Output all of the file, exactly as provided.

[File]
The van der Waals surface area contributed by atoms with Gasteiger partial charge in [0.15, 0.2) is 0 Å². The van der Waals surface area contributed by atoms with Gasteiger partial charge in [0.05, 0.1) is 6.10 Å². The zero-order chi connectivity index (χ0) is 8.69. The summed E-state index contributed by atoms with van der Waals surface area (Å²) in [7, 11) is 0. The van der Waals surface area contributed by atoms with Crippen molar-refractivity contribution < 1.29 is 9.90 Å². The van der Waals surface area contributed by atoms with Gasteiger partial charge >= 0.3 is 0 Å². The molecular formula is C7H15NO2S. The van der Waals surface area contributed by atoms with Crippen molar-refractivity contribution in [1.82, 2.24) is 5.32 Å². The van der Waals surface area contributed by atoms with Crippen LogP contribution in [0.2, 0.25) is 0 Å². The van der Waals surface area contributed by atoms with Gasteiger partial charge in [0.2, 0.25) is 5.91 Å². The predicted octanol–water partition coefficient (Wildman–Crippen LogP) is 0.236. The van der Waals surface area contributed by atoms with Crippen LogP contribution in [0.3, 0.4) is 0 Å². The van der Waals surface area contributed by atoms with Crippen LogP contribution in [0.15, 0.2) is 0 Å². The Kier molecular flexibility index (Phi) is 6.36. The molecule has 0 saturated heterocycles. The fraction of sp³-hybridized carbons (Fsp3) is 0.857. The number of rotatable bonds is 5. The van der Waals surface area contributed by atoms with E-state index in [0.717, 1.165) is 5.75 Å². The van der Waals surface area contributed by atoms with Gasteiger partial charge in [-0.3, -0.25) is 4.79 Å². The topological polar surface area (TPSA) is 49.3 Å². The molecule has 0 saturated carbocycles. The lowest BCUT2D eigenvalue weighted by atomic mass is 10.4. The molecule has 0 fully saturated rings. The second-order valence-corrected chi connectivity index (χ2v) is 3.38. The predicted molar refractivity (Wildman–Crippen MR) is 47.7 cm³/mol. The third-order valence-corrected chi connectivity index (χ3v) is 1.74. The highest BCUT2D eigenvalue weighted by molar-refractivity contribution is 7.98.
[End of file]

The van der Waals surface area contributed by atoms with Gasteiger partial charge in [0.15, 0.2) is 0 Å². The van der Waals surface area contributed by atoms with Gasteiger partial charge in [0.05, 0.1) is 6.10 Å². The zero-order chi connectivity index (χ0) is 8.69. The summed E-state index contributed by atoms with van der Waals surface area (Å²) in [7, 11) is 0. The van der Waals surface area contributed by atoms with Crippen molar-refractivity contribution < 1.29 is 9.90 Å². The van der Waals surface area contributed by atoms with Gasteiger partial charge >= 0.3 is 0 Å². The molecular formula is C7H15NO2S. The van der Waals surface area contributed by atoms with Crippen molar-refractivity contribution in [1.82, 2.24) is 5.32 Å². The van der Waals surface area contributed by atoms with Crippen LogP contribution in [0.2, 0.25) is 0 Å². The van der Waals surface area contributed by atoms with Gasteiger partial charge in [0.2, 0.25) is 5.91 Å². The predicted octanol–water partition coefficient (Wildman–Crippen LogP) is 0.236. The van der Waals surface area contributed by atoms with Crippen LogP contribution in [0.3, 0.4) is 0 Å². The van der Waals surface area contributed by atoms with Crippen LogP contribution in [0.15, 0.2) is 0 Å². The Kier molecular flexibility index (Phi) is 6.36. The molecule has 0 saturated heterocycles. The fraction of sp³-hybridized carbons (Fsp3) is 0.857. The number of rotatable bonds is 5. The van der Waals surface area contributed by atoms with E-state index in [0.717, 1.165) is 5.75 Å². The van der Waals surface area contributed by atoms with Gasteiger partial charge in [-0.3, -0.25) is 4.79 Å². The topological polar surface area (TPSA) is 49.3 Å². The molecule has 0 saturated carbocycles. The lowest BCUT2D eigenvalue weighted by atomic mass is 10.4. The molecule has 0 fully saturated rings. The second-order valence-corrected chi connectivity index (χ2v) is 3.38. The predicted molar refractivity (Wildman–Crippen MR) is 47.7 cm³/mol. The third-order valence-corrected chi connectivity index (χ3v) is 1.74. The highest BCUT2D eigenvalue weighted by molar-refractivity contribution is 7.98.